Tax Relief for Louisiana Road Home recipients in Pending Housing Rescue Bill

By Bruce Alpert
Tee Times-Picayune

WASHINGTON — Mortgage help for homeowners nationwide and tax relief for some Louisiana Road Home recipients sailed through the House on Wednesday after President Bush lifted his veto threat.

The tax relief in the giant housing rescue bill is expected to win Senate approval this week and be signed into law soon.

The bill includes $300 billion to provide more affordable mortgages to troubled homeowners, nearly $4 billion in grants to help communities fix up foreclosed properties and a $7,500 tax credit for first-time home buyers.

White House spokeswoman Dana Perino said the president believes the bill is too important, given the housing crisis, to trigger a lengthy veto fight. The legislation is designed to help 400,000 homeowners facing foreclosure and prevent financially struggling mortgage giants Fannie Mae and Freddie Mac from collapsing.

“It is excellent news for Louisiana and the Gulf Coast,” said Sen. Mary Landrieu, D-La., who said the White House announcement means that about $1.3 billion in tax relief will flow to Louisiana.

Landrieu first proposed the Road Home tax fix in January 2007. The measure would allow taxpayers who took a casualty loss deduction for hurricane damage in 2005 and subsequently received a Road Home grant to amend their 2005 returns to eliminate the deduction. They would pay the resulting higher tax without interest or penalties. For many taxpayers that will result in significantly smaller tax liabilities than keeping the deduction and paying taxes on the Road Home grants.

The Internal Revenue Service wouldn’t say Wednesday how quickly it could set up a process for taxpayers to amend their returns to take advantage of the anticipated new law.

“IRS does not comment on pending legislation,” a spokesman said. “Much like other legislation, once the housing bill has been signed into law we will implement it as soon as we possibly can.”

Metairie CPA Gerard H. Schreiber Jr. said the IRS has known about the legislation for months and should be able to implement it pretty quickly.

Not every taxpayer will benefit from the change. Some, depending on their situation, may do better holding on to their 2005 tax deduction, Schreiber said.

“You (have) got to do the calculations,” he said.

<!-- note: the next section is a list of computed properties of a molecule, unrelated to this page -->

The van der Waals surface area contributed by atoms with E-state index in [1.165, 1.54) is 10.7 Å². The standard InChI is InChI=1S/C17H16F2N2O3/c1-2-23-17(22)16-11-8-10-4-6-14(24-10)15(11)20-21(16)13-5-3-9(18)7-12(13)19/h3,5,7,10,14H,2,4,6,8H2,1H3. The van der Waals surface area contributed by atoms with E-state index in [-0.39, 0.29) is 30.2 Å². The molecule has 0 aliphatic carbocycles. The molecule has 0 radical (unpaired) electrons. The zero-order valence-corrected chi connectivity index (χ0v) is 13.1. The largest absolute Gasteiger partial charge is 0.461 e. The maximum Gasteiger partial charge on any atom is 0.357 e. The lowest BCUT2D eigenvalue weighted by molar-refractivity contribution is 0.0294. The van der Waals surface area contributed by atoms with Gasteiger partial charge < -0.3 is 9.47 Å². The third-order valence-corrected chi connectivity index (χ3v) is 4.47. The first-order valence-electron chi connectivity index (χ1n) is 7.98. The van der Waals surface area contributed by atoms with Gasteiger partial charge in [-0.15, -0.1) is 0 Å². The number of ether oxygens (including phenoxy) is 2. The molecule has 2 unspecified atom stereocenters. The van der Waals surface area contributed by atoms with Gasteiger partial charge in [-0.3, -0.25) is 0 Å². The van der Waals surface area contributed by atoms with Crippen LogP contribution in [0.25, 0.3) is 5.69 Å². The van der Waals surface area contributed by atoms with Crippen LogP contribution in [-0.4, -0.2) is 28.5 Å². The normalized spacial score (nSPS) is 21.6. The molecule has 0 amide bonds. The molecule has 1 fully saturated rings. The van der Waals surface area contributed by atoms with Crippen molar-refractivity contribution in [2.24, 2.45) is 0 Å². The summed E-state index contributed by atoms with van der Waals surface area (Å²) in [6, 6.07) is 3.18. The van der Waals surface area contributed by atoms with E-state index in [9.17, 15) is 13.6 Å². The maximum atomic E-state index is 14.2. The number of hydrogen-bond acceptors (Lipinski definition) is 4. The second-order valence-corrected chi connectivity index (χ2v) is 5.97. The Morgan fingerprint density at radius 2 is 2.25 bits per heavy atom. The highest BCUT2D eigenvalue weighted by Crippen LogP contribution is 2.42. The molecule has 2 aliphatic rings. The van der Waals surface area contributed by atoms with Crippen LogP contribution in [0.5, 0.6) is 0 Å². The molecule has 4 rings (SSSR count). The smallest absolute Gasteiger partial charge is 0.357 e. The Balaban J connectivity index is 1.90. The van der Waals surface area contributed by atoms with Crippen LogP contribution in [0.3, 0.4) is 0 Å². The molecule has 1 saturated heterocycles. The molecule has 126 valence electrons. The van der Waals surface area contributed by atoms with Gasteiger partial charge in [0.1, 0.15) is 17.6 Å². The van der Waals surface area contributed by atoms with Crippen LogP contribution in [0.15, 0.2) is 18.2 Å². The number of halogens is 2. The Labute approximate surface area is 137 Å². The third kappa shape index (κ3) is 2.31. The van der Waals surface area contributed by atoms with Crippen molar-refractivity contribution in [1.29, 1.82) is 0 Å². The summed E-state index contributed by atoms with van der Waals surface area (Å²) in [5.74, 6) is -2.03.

In a disappointment to Louisiana lawmakers, the bill doesn’t preserve a provision, originally passed by the House, that would have set aside a $500 million affordable housing program almost entirely for the New Orleans region, with smaller amounts of money going to communities in Mississippi, Alabama and Texas.

The bill reflects a change made by Senate sponsors to make the pool of money available nationwide, which significantly reduces the impact locally.

“This is a huge loss in the bill,” said Rep. William Jefferson, D-New Orleans, who added that Senate sponsors believed that the assistance should be made available nationwide.

The housing bill includes a $3.9 billion local grant program that would allow local governments to purchase and renovate foreclosed homes. Landrieu’s office estimated that the provision could generate $95 million for Louisiana.

Louisiana lawmakers expressed relief that the Road Home tax relief finally appeared headed for enactment.

“Treating Road Home grants as taxable income is completely backward and goes against the whole purpose of a recovery program,” said Rep. Charlie Melancon, D-Napoleonville.

Sen. David Vitter, R-La., applauded the Road Home provision, but continued to raise questions about the housing rescue provisions.

“This housing bill is really an unprecedented taxpayer bailout of some very bad actors in the financial industry,” Vitter said. “It’s a $25 billion bailout of companies whose CEOs made $12 million and $20 million the same year their stock prices fell by almost 50 percent.”

The bill also extends the date by which construction must begin for companies to take advantage of accelerated depreciation allowances for building projects in hurricane-devastated communities. Louisiana officials said the original deadline, part of the original GO Zone legislation, was unrealistic.

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